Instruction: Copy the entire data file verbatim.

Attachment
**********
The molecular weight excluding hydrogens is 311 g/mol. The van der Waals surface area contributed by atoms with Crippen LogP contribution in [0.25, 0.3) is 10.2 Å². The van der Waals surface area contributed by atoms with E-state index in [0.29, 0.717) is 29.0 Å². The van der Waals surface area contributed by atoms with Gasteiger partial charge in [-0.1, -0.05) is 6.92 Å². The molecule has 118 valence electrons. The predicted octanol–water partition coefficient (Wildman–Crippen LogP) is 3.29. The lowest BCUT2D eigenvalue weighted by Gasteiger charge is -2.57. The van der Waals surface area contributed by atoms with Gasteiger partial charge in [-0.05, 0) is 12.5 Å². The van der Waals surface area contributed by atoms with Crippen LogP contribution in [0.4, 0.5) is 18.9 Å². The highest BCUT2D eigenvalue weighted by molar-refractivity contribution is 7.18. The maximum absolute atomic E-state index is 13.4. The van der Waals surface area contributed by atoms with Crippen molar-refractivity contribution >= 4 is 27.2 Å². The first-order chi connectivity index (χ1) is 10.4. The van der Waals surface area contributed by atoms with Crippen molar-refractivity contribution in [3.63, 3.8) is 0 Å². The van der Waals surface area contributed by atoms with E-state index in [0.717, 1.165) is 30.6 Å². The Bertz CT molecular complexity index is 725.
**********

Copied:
The molecular weight excluding hydrogens is 311 g/mol. The van der Waals surface area contributed by atoms with Crippen LogP contribution in [0.25, 0.3) is 10.2 Å². The van der Waals surface area contributed by atoms with E-state index in [0.29, 0.717) is 29.0 Å². The van der Waals surface area contributed by atoms with Gasteiger partial charge in [-0.1, -0.05) is 6.92 Å². The molecule has 118 valence electrons. The predicted octanol–water partition coefficient (Wildman–Crippen LogP) is 3.29. The lowest BCUT2D eigenvalue weighted by Gasteiger charge is -2.57. The van der Waals surface area contributed by atoms with Gasteiger partial charge in [-0.05, 0) is 12.5 Å². The van der Waals surface area contributed by atoms with Crippen LogP contribution in [0.4, 0.5) is 18.9 Å². The highest BCUT2D eigenvalue weighted by molar-refractivity contribution is 7.18. The maximum absolute atomic E-state index is 13.4. The van der Waals surface area contributed by atoms with Crippen molar-refractivity contribution >= 4 is 27.2 Å². The first-order chi connectivity index (χ1) is 10.4. The van der Waals surface area contributed by atoms with Crippen molar-refractivity contribution in [3.63, 3.8) is 0 Å². The van der Waals surface area contributed by atoms with E-state index in [0.717, 1.165) is 30.6 Å². The Bertz CT molecular complexity index is 725.